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Inside the Undergraduate Experience: The University of Washington's Study of Undergraduate Learning

ISBN: 978-1-933371-26-9
432 pages
March 2007, Jossey-Bass
Inside the Undergraduate Experience: The University of Washington
The University of Washington’s Study of Undergraduate Learning (UW SOUL) tracked 304 entering freshmen and transfer students as they moved through their college experience from fall 1999 to spring 2003. Unparalleled in its scope, this longitudinal study focused on six areas of learning: writing, critical thinking/problem solving, quantitative reasoning, information literacy, understanding and appreciating diversity, and personal growth. This book provides faculty, staff, and administrators at two- and four-year institutions with a model of assessment that both captures the complexity of the undergraduate experience and offers practical information about how to improve teaching and learning. Data from surveys, open-ended email questions, interviews, focus groups, and portfolios make it possible for the authors to create case studies of individual learning paths over time, as well as to report the group’s aggregate experience. Honoring the authenticity of student voices, this book illuminates the central roles played by the academic disciplines and by faculty in undergraduate learning, offering powerful evidence for the argument that assessment of student learning is most complete and most useful when conducted at the department level.
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Foreword.

Acknowledgments.

1. Introduction.

2. Reserach Process.

3. Personal Growth.

4. Understanding and Appreciating Diversity.

5. Critical Thinking and Problem Solving.

6. Writing.

7. Quantitative Reasoning.

8. Information Technology and Literacy.

9. General Learning.

10. Summary and Last Words.

Bibliography.

Index.

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Catherine Hoffman Beyer is a research scientist in the University of Washington's Office of Educational Assessment, where she directs the University of Washington Study of Undergraduate Learning (UW SOUL) and assists faculty and departments as they develop learning goals and the methods to assess them. For the last 20 years, she has taught writing courses linked with courses across the curriculum in the university's Interdisciplinary Writing Program, receiving the English department’s distinguished teaching ward for that work in 1997. She codirected a series of three writing assessment studies for the UW and later served as dean for assessment and institutional effectiveness at a local community college. She received her M.A. in English from the University of Michigan in 1970 and has taught English and writing at the high school, community college, university, and graduate-school levels in Michigan, Oregon and Washington. Her poetry has appeared in a number of literary magazine as well as on Seattle city buses.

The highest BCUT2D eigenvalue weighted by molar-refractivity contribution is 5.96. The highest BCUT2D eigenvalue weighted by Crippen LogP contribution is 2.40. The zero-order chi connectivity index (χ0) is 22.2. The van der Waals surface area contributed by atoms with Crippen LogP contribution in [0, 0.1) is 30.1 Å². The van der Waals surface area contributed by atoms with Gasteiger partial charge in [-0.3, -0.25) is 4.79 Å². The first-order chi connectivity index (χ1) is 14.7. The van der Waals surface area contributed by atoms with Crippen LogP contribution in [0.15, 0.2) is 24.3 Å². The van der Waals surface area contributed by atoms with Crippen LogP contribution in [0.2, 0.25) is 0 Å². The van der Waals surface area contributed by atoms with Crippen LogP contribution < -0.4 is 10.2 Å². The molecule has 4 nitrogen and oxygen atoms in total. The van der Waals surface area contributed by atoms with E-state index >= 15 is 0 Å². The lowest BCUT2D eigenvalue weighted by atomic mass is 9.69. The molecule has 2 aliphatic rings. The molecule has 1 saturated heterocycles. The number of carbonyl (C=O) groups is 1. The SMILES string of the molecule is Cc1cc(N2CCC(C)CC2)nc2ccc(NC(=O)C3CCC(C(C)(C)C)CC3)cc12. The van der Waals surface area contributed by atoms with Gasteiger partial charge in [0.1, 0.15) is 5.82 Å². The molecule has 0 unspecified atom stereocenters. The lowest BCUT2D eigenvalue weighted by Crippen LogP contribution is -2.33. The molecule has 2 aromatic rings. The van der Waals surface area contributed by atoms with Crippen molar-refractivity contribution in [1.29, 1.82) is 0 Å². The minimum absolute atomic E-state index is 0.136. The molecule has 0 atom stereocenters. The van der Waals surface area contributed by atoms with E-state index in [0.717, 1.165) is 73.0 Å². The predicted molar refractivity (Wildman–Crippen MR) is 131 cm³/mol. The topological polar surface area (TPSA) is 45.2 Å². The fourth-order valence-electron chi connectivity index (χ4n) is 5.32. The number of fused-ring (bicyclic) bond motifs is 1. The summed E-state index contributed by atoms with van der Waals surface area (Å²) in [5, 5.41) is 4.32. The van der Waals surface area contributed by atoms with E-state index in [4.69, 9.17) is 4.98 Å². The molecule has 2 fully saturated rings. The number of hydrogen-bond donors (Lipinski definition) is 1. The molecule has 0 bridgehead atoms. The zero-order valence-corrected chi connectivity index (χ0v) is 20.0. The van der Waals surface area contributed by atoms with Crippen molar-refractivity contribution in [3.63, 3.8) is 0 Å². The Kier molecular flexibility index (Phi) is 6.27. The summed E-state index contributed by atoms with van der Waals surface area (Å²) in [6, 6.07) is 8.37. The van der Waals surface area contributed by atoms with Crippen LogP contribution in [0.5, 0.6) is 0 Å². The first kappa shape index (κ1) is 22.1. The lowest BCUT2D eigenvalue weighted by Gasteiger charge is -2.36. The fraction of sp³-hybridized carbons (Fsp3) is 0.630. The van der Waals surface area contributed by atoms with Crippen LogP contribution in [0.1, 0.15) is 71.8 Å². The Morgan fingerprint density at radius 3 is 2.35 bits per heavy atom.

Gerald Gillmore is director emeritus of the University of Washington's Office of Educational Assessment. He served as the UW's coordinator of assessment from 1988 until 2001. In this capacity, he worked with departments across the university on assessing their curricula, developed a system of student and alumni surveys, led statewide assessment efforts in writing and quantitative reasoning, and represented the university at the state level. Dr. Gillmore developed the UW's Instructional Assessment System for collecting students' course evaluations, a system that is currently used at more than 60 colleges across the nation, as well as at the UW. He also developed and directed the State of Washington academic placement testing program. Dr. Gillmore received his Ph.D. in psychology in 1970 from Michigan State University. His research nterests and areas in which he has published include measurement theory, faculty evaluation, and assessment of student learning.

Andrew T. Fisher began his work on the UW SOUL in fall quarter 2000 as an undergraduate researcher, and he was hired to continue working with the study as a research assistant. He earned his B.A. in the comparative history of ideas in 2001 with a thesis on critical thinking. While an undergraduate, he began a group called Agora to serve as a meeting place for comparative history of ideas majors to discuss issues associated with their program and earned a Mary Gates Leadership Grant for this work. After traveling to Brazil and China he left the UW in 2004 to build a house with his father, and he is currently working in San Francisco. His many Interests include how and why people change their minds, the role of the personal in academic learning, and conflict resolution.

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There are several other findings that are equally worth noting, but would need more space than a book review to fully appreciate. Suffice it to say that if you are involved in higher education, whether you work with faculty or students, as an administrator or a teacher, this book will provide you with a window on learning that has no equal. (International Journal for Scholarship of Teaching and Learning, 07/08)
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